The basic problem of colorimetry is the quantification of the physiological color perception caused by a certain spectral color stimulus function φλ(λ). When the color of a primary light source has to be characterized, φλ(λ) equals the source’s spectral radiant power Φλ(λ) (or another spectral radiometric quantity, such as radiant intensity or radiance). When the color of a reflecting or transmitting object (for example a filter) has to be characterized, φλ(λ) equals the incident spectral irradiance impinging upon the object’s surface, multiplied by the object’s spectral reflectance, its spectral radiance coefficient or its spectral transmittance. Since colors of reflecting or transmitting objects depend on the object’s illumination, the CIE has defined colorimetric standard illuminants. The CIE Standard Illuminant A is defined by a Planckian blackbody radiator at a temperature of 2856 K, and the CIE Standard Illuminant D56 is representative of average daylight with a correlated color temperature of 6500 K (for the definition of color temperature, see below).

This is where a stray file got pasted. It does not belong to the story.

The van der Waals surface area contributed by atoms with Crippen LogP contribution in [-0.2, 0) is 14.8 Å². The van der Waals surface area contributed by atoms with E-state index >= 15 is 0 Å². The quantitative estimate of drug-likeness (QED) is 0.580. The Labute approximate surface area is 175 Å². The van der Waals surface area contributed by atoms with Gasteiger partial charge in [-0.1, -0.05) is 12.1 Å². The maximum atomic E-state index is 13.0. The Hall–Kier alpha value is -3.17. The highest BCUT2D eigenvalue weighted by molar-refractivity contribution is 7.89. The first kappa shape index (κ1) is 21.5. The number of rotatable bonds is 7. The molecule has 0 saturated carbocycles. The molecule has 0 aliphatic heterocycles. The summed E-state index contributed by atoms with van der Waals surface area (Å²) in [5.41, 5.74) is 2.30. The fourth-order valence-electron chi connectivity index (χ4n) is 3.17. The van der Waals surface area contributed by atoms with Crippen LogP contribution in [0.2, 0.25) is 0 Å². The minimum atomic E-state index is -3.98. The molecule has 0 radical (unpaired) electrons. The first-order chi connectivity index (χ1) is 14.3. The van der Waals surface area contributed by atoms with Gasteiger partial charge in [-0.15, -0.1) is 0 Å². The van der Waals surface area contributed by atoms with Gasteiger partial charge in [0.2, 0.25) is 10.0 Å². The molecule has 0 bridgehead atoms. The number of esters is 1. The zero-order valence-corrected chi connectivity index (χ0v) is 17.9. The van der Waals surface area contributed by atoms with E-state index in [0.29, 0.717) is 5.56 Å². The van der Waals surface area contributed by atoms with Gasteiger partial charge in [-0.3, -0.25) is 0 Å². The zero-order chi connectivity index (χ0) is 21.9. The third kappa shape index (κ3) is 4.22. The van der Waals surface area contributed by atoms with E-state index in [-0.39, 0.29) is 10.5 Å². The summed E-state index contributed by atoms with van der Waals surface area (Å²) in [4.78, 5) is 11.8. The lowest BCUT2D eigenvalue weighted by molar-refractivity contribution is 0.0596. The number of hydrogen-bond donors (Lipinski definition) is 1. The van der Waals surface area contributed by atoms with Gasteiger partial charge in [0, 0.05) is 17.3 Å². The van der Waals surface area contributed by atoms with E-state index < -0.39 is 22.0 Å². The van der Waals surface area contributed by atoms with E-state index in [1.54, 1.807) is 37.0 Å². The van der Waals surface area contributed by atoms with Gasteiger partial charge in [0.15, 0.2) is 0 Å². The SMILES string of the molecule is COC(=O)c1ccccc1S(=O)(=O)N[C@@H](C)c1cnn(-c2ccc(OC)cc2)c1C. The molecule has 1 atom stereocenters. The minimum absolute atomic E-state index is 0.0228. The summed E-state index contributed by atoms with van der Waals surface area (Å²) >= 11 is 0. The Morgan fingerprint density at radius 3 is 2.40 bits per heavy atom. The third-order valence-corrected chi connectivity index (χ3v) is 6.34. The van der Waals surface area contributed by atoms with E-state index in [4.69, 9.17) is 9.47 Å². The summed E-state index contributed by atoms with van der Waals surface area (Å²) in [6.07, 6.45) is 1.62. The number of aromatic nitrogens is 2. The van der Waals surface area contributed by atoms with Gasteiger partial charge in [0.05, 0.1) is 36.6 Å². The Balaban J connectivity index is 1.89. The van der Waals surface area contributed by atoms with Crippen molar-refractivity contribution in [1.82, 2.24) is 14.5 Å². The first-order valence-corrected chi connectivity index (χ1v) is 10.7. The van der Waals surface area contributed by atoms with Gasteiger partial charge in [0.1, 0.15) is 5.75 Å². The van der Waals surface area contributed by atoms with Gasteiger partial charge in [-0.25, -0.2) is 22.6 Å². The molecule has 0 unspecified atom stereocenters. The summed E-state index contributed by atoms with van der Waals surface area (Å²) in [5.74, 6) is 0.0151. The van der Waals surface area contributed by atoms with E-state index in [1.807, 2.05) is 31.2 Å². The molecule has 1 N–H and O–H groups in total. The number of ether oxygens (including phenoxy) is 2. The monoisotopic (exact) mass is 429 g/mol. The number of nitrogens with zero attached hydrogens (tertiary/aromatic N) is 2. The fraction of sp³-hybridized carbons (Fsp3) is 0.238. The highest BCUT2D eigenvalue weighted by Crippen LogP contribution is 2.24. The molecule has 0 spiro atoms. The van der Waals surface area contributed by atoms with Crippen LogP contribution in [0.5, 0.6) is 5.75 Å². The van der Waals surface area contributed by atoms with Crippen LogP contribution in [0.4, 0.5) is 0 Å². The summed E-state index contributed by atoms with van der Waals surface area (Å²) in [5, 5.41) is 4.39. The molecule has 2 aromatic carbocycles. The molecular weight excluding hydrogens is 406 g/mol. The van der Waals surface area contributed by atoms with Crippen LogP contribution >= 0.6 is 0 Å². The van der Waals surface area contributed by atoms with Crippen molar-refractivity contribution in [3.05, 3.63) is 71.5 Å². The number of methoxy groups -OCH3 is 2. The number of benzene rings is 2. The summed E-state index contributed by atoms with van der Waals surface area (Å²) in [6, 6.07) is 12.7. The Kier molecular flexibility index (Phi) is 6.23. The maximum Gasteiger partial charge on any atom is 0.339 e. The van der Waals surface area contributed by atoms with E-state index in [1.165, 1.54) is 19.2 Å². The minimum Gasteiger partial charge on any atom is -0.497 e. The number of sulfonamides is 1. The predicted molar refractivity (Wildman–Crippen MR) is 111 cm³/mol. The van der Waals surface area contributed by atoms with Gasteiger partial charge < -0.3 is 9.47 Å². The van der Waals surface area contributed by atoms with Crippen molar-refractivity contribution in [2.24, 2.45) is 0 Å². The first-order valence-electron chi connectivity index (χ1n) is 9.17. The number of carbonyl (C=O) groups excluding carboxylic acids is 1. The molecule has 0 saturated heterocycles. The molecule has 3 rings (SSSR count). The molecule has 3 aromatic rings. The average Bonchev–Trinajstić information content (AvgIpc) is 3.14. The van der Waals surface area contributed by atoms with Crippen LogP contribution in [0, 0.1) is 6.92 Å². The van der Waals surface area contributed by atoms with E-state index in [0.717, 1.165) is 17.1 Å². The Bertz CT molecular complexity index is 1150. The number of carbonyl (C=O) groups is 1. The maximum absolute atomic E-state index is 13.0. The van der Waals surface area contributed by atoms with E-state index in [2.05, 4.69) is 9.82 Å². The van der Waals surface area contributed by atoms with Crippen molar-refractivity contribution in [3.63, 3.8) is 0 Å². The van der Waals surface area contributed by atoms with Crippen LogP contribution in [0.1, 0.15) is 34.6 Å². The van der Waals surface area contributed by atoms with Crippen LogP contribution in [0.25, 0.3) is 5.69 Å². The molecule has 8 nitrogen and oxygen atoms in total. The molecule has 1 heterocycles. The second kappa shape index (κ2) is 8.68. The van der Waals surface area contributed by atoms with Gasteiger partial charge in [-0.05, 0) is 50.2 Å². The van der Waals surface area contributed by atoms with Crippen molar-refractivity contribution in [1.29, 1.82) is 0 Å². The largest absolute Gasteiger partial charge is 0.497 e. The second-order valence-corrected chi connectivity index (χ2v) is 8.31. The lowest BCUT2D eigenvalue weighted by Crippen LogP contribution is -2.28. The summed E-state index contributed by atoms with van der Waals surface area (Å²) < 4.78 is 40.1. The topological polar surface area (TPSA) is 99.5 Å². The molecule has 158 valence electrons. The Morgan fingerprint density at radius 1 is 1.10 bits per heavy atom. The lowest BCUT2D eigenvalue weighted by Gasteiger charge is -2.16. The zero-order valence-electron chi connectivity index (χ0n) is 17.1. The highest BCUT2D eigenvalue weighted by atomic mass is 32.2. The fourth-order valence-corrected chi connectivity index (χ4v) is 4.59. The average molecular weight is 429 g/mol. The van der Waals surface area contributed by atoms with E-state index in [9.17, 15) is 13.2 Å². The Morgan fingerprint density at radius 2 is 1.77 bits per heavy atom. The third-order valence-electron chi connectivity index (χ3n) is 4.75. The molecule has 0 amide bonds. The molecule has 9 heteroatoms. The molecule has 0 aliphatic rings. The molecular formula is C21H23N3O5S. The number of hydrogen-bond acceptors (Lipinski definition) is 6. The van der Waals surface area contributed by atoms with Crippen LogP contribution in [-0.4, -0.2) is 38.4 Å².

According to the tristimulus theory, every color which can be perceived by the normal-sighted human eye can be described by three numbers that quantify the stimulation of red, green and blue cones. If two color stimuli result in the same values for these three numbers, they produce the same color perception even when their spectral distributions are different. Around 1930, Wright and Guild performed experiments during which observers had to combine light at 435.8 nm, 546.1 nm and 700 nm in such a way that the resulting color perception matched the color perception produced by monochromatic light at a certain wavelength of the visible spectrum. Evaluation of these experiments resulted in the definition of the standardized RGB color matching functions r(λ), g(λ) and b(λ), which have been transformed into the CIE 1931 XYZ color matching functions x(λ), y(λ) and z(λ). These color matching functions define the CIE 1931 standard colorimetric observer and are valid for an observer’s field of view of 2°. Practically, this observer can be used for any field of view smaller than 4°. For a 10 ° field of view, the CIE specifies another set of color matching functions x10(λ), y10(λ) and z(λ)10. This set defines the CIE 1964 supplementary standard colorimetric observer, which has to be used for fields of view larger than 4 °.
Fig. 1: XYZ color matching functions as defined by the CIE 1931 standard colorimetric observer.
x(λ) (solid black line) consists of a short- and a longwavelength part, and